Optimum magnesium concentrations help with the normal anti-inflammatory functions of the body. A systematic review and meta-analysis of a study conducted in 2017 with overweight women revealed anti-inflammatory effects of magnesium supplements.
Biomarkers of inflammation, mainly the C-reactive protein (CRP), significantly reduced at the end of the eight-week study period. Inflammation is the major underlying factor involved in the progression of conditions such as cardiovascular disease, metabolic syndrome, diabetes mellitus, arthritis, and gout.
Another important observation is the reduction of interleukin-6 levels in the blood after an eight-week supplementation with magnesium sulfate. these observations indicate that maintaining normal Mg levels in the blood can help reduce the risk of various chronic diseases and also help manage them.
Magnesium Intake helps Improve PMS
Premenstrual syndrome (PMS) is a major issue among women of child-bearing age. Women who maintain normal magnesium levels with supplements and natural food sources show a lesser intensity of PMS and its major signs such as anxiety, nausea, cramps, and depression.
Besides, magnesium sulfate has been known to decrease the level of prostaglandins in the blood, which are the main mediators of period pains. Mg is also known as a natural relaxant as it relaxes the uterine muscles and relieves menstrual cramps.
Some women even experience menstrual migraine episodes, for which, as discussed above, magnesium supplements are effective in various mechanisms. Inadequate dietary magnesium intake actually triggers excessive muscle contractions, which result in muscle cramps and spasms.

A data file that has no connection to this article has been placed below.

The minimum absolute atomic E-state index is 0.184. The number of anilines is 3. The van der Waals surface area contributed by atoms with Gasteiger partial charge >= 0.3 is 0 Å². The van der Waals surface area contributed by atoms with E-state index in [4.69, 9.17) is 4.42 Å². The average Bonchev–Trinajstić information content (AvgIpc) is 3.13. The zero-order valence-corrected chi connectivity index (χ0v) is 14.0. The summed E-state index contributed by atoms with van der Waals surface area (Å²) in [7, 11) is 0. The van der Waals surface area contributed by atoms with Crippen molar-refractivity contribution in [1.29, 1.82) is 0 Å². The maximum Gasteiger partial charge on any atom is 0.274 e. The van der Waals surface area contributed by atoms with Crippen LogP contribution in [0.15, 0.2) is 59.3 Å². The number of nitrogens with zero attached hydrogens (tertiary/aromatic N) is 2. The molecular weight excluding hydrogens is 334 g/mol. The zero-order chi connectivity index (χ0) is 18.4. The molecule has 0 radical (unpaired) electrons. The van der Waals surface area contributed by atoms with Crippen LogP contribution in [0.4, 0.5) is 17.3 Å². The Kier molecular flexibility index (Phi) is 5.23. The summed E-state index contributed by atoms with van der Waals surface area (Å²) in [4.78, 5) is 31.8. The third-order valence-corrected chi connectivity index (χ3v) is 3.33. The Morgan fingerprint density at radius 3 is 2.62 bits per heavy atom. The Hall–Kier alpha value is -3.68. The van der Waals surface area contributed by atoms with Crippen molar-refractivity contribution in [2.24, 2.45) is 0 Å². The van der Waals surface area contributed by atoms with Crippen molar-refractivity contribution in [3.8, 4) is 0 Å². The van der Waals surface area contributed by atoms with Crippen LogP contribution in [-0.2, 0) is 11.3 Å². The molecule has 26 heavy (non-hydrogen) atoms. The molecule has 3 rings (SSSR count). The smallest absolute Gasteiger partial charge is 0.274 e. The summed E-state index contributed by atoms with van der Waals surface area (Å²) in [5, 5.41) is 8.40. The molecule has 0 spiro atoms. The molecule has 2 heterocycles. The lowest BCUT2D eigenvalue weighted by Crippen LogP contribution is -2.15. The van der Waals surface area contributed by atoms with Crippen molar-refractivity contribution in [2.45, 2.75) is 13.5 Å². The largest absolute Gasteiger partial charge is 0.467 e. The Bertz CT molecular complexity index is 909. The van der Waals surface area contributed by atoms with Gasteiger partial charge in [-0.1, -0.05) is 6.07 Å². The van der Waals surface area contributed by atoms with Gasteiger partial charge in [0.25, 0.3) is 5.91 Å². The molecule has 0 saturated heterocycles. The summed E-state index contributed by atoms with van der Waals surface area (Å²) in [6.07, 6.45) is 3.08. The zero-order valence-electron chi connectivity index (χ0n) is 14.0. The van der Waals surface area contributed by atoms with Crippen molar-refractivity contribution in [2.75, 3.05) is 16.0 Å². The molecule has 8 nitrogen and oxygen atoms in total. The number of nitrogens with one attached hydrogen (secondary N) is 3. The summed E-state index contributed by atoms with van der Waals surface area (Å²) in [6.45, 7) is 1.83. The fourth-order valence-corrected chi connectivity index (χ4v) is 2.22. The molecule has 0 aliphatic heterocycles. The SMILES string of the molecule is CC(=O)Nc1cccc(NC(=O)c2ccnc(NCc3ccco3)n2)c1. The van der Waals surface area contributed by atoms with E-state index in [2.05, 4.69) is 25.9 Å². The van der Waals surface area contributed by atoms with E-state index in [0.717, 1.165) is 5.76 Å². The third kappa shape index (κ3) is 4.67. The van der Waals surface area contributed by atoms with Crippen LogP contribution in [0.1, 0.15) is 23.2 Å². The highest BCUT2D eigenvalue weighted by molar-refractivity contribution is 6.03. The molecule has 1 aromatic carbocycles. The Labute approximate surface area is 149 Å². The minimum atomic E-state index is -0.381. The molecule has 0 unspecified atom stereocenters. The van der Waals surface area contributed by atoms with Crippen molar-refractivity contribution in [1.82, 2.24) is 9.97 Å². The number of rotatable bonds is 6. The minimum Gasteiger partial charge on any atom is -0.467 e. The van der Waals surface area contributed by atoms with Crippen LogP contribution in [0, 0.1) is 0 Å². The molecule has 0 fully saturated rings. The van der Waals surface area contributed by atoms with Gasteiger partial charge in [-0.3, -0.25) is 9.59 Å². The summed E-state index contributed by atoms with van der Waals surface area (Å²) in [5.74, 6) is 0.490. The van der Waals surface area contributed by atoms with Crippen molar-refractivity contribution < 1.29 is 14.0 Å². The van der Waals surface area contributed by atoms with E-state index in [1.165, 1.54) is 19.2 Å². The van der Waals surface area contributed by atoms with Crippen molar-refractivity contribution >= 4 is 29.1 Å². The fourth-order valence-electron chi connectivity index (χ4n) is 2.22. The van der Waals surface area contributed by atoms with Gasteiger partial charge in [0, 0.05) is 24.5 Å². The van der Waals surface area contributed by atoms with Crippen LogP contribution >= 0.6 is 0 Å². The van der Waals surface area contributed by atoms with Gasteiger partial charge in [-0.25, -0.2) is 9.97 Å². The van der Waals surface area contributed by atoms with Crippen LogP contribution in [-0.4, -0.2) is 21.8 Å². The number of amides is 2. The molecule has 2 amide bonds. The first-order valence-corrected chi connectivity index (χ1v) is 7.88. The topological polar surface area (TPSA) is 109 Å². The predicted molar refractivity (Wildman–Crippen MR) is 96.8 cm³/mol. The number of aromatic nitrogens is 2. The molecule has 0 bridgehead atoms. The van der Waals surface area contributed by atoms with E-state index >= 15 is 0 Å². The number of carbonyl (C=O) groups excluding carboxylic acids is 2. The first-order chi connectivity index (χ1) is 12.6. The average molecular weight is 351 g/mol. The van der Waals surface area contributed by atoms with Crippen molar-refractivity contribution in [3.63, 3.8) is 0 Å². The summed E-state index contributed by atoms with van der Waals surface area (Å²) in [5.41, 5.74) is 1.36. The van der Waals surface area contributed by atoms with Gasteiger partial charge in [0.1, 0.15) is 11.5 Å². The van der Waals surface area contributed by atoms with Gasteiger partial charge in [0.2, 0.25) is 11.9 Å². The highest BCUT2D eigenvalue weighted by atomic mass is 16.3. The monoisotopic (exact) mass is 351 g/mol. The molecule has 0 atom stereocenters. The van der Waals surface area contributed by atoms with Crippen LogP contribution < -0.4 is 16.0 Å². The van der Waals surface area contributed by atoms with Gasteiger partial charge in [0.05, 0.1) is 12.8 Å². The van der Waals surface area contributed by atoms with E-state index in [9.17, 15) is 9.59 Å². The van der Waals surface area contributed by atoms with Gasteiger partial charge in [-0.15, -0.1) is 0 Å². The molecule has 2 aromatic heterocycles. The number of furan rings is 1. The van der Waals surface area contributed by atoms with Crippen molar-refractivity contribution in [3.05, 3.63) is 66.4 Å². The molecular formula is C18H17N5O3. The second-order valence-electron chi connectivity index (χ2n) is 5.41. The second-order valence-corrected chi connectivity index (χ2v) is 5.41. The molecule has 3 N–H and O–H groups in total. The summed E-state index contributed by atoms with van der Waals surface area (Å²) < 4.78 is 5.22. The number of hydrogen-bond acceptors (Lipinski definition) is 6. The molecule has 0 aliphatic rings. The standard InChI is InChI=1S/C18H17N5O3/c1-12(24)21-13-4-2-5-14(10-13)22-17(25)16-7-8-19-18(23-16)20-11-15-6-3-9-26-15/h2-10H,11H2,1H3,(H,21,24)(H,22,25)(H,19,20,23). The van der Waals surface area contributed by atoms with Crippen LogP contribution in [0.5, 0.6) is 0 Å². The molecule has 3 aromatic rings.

The best form of magnesium supplement for PMS is magnesium glycinate. It absorbs well and does not cause diarrhea. At the same time, it lowers blood pressure which again gives a relaxant effect during menstruation.
Roles of Magnesium Sulfate in Bone health
Mg is one of the most important minerals involved in bone strength and health. People with higher magnesium intakes have a high bone mineral density and exhibit a reduced risk of developing osteoporosis at a later age and fractures in general. Because magnesium supplements directly increase bone mineral density.
Osteoporosis is a major concern in postmenstrual women. And lifestyles such as reduced physical activity and alcoholism increase the risk of this condition in the general population. Research suggests better outcomes with osteoporosis preventive strategies than treatment therapies.
Magnesium loss or decreased magnesium dietary intake rapidly results in hypomagnesemia. To maintain normal serum Mg, bones dissolve and release magnesium from the salts. This results in demineralization of bones, resulting in weak bones.
This, when superimposed with the loss of estrogen in postmenstrual women, increases the risk of fractures and osteoporosis.
Another mechanism by which magnesium deficiency causes weak bones is by inducing inflammatory cytokines that stimulate the remodeling and dissolving of the skeleton.
Loss of mineral density in bones is very common in patients with chronic kidney disease. And one reason for this is the loss of Mg in the urine.
Effect of Magnesium Supplementation in Maintaining Healthy Blood Sugar Levels